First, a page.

We love revision…right?
Revision – it really matters. But, with the best will in the world, it’s not the most exciting way to spend your time. The process itself requires you to look back at work you’ve already done – to “re-vision” it – to try and remember it and commit it to memory. There’s nothing “new” in it. But the trick to making it effective is to get your brain working as hard as it can be.
The reason for this is best summed up by cognitive psychologist Daniel Willingham. Willingham says:
Whatever you think about, that’s what you remember. Memory is the residue of thought.
In other words, you need your brain to really be processing the information you are trying to revise, if you want to stand any chance of remembering it.
What doesn’t work?
There are a few techniques that seem effective – but actually aren’t. These include:
Highlighting: expectation vs reality
These techniques allow information to pass through your brain without much thinking. Covering pages of A4 with beautifully highlighted patches might make you feel like you’ve achieved something, but it won’t actually help you to remember the information. These are low challenge activities, and therefore low impact
What does work?
This technique is pretty straightforward – keep testing yourself (or each other) on what you have got to learn. This technique has been shown to have the highest impact in terms of supporting student learning. Some ways in which you can do this easily:
- Create some flashcards, with questions on one side and answers on the other – and keep testing yourself.
- Work through past exam papers – many can be acquired through exam board websites.
- Simply quiz each other (or yourself) on key bits of information.
- Create ‘fill the gap’ exercises for you and a friend to complete.
- Create multiple choice quizzes for friends to complete.
The Ebbinghaus Forgetting Curve – if you revisit newly learned information, you remember more of it
Rather than cramming all of your revision for each subject into one block, it’s better to space it out – from now, through to the exams. Why is this better? Bizarrely, because it gives you some forgetting time. This means that when you come back to it a few weeks later, you will have to think harder, which actually helps you to remember it. Furthermore, the more frequently you come back to a topic, the better you remember it.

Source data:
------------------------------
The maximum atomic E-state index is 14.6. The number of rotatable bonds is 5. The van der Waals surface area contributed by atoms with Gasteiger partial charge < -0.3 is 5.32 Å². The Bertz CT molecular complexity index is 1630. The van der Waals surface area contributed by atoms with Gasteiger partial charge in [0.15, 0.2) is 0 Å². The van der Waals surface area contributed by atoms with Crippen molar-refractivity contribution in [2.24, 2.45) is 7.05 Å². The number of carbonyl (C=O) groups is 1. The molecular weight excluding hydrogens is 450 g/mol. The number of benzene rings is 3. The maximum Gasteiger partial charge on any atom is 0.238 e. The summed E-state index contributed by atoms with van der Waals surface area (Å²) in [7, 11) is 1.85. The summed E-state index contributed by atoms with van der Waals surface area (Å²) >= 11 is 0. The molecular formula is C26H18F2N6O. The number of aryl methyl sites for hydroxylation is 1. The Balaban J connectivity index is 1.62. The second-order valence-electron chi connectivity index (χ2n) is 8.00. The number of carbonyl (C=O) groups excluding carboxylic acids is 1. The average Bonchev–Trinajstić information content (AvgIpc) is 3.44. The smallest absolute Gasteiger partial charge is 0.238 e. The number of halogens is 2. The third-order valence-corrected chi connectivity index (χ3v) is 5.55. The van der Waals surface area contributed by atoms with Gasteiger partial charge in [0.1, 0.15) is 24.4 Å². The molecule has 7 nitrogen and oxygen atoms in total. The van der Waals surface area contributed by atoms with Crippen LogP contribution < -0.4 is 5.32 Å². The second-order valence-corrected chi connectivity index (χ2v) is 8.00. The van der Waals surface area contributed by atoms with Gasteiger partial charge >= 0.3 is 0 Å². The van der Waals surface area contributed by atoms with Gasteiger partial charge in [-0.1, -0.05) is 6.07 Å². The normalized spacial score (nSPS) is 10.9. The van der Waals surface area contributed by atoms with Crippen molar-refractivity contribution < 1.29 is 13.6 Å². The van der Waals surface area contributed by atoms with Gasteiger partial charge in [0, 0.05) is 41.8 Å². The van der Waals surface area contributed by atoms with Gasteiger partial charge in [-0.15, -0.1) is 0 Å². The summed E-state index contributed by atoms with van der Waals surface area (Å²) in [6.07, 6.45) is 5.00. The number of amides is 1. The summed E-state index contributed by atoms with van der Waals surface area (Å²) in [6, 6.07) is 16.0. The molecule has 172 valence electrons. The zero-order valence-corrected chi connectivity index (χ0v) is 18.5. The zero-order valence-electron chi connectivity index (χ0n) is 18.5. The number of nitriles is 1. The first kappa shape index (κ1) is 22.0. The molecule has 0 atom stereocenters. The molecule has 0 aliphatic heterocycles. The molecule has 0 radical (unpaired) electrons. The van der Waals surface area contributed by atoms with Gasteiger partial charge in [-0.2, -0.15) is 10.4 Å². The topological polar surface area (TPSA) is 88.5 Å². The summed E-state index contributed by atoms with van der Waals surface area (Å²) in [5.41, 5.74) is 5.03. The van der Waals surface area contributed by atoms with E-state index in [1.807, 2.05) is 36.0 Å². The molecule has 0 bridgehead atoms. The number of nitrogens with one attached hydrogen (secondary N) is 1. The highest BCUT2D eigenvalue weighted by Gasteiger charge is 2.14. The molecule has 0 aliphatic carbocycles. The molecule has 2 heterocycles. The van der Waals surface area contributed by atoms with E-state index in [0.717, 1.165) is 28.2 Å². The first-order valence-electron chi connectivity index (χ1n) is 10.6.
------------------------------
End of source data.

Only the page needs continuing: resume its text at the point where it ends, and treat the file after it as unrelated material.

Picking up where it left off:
One of the best things that you can do (either to yourself or with a friend) to support your revision is to ask why an idea or concept is true – and then answer that why question. For example:
- In science, increasing the temperature can increase the rate of a chemical reaction….why?
- In geography, the leisure industry in British seaside towns like Porthcawl in South Wales has deteriorated in the last 4 decades….why?
- In history, the 1929 American stock exchange collapsed. This supported Hitler’s rise to power….why?
So, rather than just try to learn facts or ideas, ask yourself why they are true.
Rather than looking at different topics from a subject in isolation, try to think about how this new information is related to what you know already. This is where mind- maps might come in useful – but the process of producing the mind map is probably more useful than the finished product. So, think about a key central idea (the middle of the mind map) and then how new material, builds on the existing knowledge in the middle.
Alongside this, when you solve a problem e.g. in maths, explain to someone the steps you took to solve the problem. This can be applied to a whole range of subjects.
When you are revising a subject, the temptation is to do it in ‘blocks’ of topics. Like this:
The problem with this is, is that it doesn’t support the importance of repetition – which is so important to learning (see distributed practice above!) So rather than revising in ‘topic blocks’ it’s better to chunk these topics up in your revision programme and interleave them:
This means that you keep coming back to the topics. So, instead of doing a one hour block of revision on topic 1, do 15 minutes on topic 1, then 15 minutes on topic 2, then the same for topic 3 and 4. The next day, do the same. On day three – just to spice it up and stop your brain getting into a rut – mix up the topics!
Have a break
Your brain can only work effectively for so long. Scientists differ on this – some say our attention span is around 20 minutes, whilst others say we can work for longer. My advice is to revise in blocks of around 45 minutes, giving yourself a 15 minute break in each hour to recharge. Make sure you get some fresh air, relax and switch off. You don’t want to underachieve because you haven’t done enough revision – but equally, you need to stay healthy and happy if you’re going to do your best, so don’t overdo it!
There are lots of resources out there to help you revise. Here are just a few:
With thanks to Shaun Allison for the inspiration and some of the images for this blog. Read Shaun’s original post here.